Propaganda Watch: Haddock Fishing

Haddock, at Boston Aquarium. Photo by Stephen G. Johnson

Alienmotives and I were having a conversation the other day about a “gotcha” post that had been floating around my Facebook feed that appeared to be backfiring. It was this meme:

That, of course, was not a Trump quote (too many polysyllabic words) but from Democratic candidate Elizabeth Warren.

“Political catfishing is what it sounds like,” AM said.

Thinking about it, I have to disagree. “Catfishing”, according to modern slang, is when someone creates a fake persona in order to trick people on the internet. This isn’t a fake person. All involved are real, just misrepresented. Like when people think they’re getting a nice piece of fried cod, only to later find out they’ve been served haddock.

Lying on the internet is par for the course, especially when politics are concerned. Take the recent “deep fake” videos, first of Nancy Pelosi appearing drunk, and later of Mark Zuckerberg created as a “gotcha”:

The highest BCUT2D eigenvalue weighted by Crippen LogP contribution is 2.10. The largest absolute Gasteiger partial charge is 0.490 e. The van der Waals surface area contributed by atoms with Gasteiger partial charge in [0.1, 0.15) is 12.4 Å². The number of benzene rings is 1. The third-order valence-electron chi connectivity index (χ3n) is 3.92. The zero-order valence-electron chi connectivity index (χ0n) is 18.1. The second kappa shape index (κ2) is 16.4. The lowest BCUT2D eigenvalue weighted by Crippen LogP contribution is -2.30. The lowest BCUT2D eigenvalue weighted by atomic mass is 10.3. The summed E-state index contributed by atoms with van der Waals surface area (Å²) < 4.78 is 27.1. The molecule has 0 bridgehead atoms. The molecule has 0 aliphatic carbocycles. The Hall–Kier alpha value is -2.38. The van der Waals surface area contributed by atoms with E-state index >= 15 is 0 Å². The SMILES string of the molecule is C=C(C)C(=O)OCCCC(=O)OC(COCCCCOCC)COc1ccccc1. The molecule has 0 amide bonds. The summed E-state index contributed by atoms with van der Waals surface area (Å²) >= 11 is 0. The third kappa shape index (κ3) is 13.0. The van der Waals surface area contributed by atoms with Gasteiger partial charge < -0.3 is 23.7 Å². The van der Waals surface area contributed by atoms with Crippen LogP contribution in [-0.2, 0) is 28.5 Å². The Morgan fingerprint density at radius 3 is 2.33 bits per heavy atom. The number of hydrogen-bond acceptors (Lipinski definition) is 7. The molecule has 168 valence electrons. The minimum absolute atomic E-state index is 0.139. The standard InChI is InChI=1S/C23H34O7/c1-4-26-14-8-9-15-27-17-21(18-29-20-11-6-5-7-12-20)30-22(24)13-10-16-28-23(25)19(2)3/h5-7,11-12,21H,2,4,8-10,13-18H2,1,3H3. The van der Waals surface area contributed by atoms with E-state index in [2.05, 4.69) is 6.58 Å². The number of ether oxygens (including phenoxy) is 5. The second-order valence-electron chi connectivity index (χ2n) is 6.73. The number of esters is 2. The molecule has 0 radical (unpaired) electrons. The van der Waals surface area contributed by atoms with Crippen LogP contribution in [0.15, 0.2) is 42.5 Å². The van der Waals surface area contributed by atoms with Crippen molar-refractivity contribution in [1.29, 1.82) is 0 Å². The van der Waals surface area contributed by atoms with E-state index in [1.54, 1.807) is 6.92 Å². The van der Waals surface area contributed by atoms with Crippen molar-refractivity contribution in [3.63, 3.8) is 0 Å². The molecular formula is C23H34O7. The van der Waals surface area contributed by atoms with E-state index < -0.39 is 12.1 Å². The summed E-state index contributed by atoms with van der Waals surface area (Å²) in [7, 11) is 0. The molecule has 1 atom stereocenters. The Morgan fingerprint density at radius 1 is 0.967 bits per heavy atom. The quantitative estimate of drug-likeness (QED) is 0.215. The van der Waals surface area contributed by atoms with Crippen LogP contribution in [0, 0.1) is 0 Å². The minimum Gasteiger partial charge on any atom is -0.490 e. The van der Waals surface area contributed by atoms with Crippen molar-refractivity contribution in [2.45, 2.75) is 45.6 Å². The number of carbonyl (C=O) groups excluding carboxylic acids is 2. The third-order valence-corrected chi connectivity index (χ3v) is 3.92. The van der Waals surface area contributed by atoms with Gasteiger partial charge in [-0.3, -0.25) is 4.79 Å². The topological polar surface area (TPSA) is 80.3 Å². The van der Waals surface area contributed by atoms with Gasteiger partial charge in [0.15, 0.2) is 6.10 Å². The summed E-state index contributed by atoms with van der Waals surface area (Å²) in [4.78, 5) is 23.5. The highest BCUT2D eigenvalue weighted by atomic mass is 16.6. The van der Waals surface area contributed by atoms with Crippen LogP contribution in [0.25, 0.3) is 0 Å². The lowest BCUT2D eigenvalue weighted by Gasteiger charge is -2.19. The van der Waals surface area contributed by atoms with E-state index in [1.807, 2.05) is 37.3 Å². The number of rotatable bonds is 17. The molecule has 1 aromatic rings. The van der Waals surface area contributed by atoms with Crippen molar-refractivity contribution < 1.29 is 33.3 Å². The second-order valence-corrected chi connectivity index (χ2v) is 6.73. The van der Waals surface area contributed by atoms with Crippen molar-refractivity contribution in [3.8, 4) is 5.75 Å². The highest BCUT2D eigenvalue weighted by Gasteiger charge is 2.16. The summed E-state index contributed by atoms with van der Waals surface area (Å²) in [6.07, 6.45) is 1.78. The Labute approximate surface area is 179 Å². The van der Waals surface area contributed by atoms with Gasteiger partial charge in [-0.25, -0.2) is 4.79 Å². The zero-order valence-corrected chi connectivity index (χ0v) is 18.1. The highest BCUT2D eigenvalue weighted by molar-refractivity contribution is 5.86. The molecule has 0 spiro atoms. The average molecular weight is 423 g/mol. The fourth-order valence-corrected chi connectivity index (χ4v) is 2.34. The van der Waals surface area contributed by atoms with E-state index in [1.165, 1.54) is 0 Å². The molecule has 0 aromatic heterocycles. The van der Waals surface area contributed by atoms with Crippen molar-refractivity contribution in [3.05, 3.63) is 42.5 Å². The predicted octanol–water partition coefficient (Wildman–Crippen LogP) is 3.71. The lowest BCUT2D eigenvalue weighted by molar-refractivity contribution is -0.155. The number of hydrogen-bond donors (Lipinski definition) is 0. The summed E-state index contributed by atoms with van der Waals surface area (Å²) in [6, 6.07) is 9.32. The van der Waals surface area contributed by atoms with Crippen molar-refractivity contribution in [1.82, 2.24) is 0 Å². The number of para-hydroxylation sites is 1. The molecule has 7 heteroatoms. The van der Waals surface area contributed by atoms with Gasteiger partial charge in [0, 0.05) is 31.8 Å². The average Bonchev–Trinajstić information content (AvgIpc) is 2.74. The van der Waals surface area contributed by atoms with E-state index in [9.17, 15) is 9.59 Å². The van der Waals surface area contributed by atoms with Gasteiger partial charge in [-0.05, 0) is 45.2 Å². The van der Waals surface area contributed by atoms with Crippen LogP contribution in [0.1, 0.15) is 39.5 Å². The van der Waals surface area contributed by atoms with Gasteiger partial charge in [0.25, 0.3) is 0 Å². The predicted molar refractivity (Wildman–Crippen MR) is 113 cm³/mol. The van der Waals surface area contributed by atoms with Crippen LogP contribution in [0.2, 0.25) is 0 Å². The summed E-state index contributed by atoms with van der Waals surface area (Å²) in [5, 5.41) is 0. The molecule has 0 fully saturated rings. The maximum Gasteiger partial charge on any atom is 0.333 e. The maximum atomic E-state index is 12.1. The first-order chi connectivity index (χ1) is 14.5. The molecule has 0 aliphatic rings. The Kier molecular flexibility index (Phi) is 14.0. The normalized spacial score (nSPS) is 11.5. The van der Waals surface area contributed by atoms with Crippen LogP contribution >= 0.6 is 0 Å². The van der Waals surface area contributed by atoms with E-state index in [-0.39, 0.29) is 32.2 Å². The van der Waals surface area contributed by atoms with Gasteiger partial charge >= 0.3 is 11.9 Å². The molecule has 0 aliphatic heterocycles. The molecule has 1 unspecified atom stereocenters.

The creators aimed to highlight hypocrisy, hoping this video would be deleted.

It was not.

Last year during the Kavanaugh hearings, Lindsay Graham tried to highlight hypocrisy with his own “gotcha”:

He points out that was a James Carville quote, famously said in response to Paula Jones’ harassment accusation against Bill Clinton in 1998. He said it with “whataboutism” bravado.

It backfired.


Yahoo has since deleted that tweet. However, they weren’t the only ones to not know who James Carville was, or the context of the quote. It was widely reported at the time that Graham said that about Kavanaugh accuser Christine Blasey Ford. His “gotcha” came back around and got him.

Which brings us to the meme that started this all.

It was obviously designed to trick people into thinking these policies were advocated by Trump. Even Tucker Carlson said the quote “sounds like Trump at his best!” So this meme would trick Warren fans into criticizing her own words…right?

Until the meme gets reposted without an explanation. How likely are people to go fact check the quote? Instead too many will take it at face value, and either deride the wrong person for the idea, or adore the wrong person for the same reason. Either way, people will be forming their opinions based on falsehoods. Instead of a “gotcha” it might become a commercial.

Put the haddock aside for a little while and let people taste cod for what it is.

THIS IS AN OPEN THREAD. Thank you for reading, and have a great Sunday.

About the opinions in this article…

Any opinions expressed in this article are the opinions of the author and do not necessarily reflect the opinions of this website or of the other authors/contributors who write for it.